The History of Wall Street

December 15, 2017   /    Fun Facts About NYC   /    Comments Off on The History of Wall Street

New York City is considered one of the most financially powerful cities in the world, and Wall Street is a major reason for this. Located in the Financial District, Wall Street is home to the most prominent stock exchanges in the United States, including the New York Stock Exchange. In addition to being New York City’s business center, FiDi also has a rich history that doesn’t match any other NYC neighborhood. Did you ever wonder how Wall Street rose to become the financial center of the United States? Continue reading to learn how this street in the Financial District became one of the biggest financial powerhouses in the world.

The Financial Center of the United States

Origins of Wall Street

17th Century Photo of New Amsterdam

Source: Wikimedia Commons

In the 17th century there was a Dutch settlement located near the tip of Manhattan Island that went by the name of New Amsterdam. The settlement developed over a period of time, and in 1664 it was captured by the British. New Amsterdam was renamed New York in honor of the Duke of York, who would later be known as James II.

In the northern area of the settlement a wall was built to protect it from pirate attacks and Native American tribes. The area near this wall would eventually developed into Wall Street. The name of the street stuck around, even though the wall was eventually taken down in 1699.

Wall Street as a Trading Outpost

Even in its early days Wall Street was one of the most popular trading areas in New York, and its location was one of the main reasons for this. Since Wall Street was located in Lower Manhattan it was between the East River and the Hudson River. This made it a popular destination for merchants coming from overseas, especially ones from Europe.

Many famous events took place on Wall Street during this time, including the official presidential inauguration of George Washington and the signing of the Bill of Rights. Even during its humble beginnings in the 18th century, Wall Street was gaining prominence around the world.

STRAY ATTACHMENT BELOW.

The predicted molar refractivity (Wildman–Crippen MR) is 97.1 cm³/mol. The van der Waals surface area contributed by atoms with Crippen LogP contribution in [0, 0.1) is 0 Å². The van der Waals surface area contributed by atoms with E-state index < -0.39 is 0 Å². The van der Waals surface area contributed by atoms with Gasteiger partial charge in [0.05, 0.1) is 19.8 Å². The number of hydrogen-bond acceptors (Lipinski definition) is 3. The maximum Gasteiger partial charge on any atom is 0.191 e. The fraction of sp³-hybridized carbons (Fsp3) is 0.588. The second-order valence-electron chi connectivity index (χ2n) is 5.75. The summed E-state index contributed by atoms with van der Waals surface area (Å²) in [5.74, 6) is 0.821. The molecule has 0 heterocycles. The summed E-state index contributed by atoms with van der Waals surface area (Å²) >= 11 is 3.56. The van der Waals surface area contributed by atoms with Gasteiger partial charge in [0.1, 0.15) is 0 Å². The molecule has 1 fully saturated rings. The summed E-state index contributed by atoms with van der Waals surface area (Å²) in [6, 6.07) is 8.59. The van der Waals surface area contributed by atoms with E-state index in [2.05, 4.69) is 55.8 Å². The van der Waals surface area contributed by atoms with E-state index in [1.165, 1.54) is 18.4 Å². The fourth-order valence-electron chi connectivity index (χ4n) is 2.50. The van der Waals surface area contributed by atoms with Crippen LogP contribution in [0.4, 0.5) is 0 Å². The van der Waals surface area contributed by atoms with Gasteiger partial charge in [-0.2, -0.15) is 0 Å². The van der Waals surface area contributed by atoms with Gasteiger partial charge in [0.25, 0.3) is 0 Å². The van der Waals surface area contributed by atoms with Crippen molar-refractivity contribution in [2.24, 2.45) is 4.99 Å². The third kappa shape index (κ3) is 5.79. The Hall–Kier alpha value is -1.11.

Founding the New York Stock Exchange

NYSE Exterior Shot

Source: Wikimedia Commons

Wall Street’s foray into the world of finance officially began on May 17th, 1792. On this day, 24 stock brokers signed the Buttonwood Agreement, which led to the creation of New York’s first official stock exchange. In 1817, brokers under the agreement put a number of reforms into place that led to the creation of the New York Stock and Exchange Board, which would develop into the New York Stock Exchange we know today.

At the time, Philadelphia was a major financial player in the United States, thanks to the founding of the Bank of Pennsylvania that would eventually become the Bank of North America. The founding of the New York Stock and Exchange Board was a direct response to the financial success Philadelphia found with its stock exchange.

Wall Street Entices Investors

NYC Skyline

Source: Wikimedia Commons

After the New York Stock and Exchange Board was founded investors were quickly drawn away from Philadelphia. These investors were drawn to New York primarily because of its good location and abundance of banks. Wall Street garnered more popularity overseas, mainly because the Hudson River was easier for traders to navigate. The Hudson River did not freeze over as often as the Delaware River, which had to be used to get to Philadelphia.

As Wall Street got more popular, it got to a point where there were way more businesses on the street than there were residences. It was clear that businesses of all kinds wanted to set up shop in New York. Overall, Wall Street’s new stock exchange ultimately helped make New York City the new financial center of the United States.

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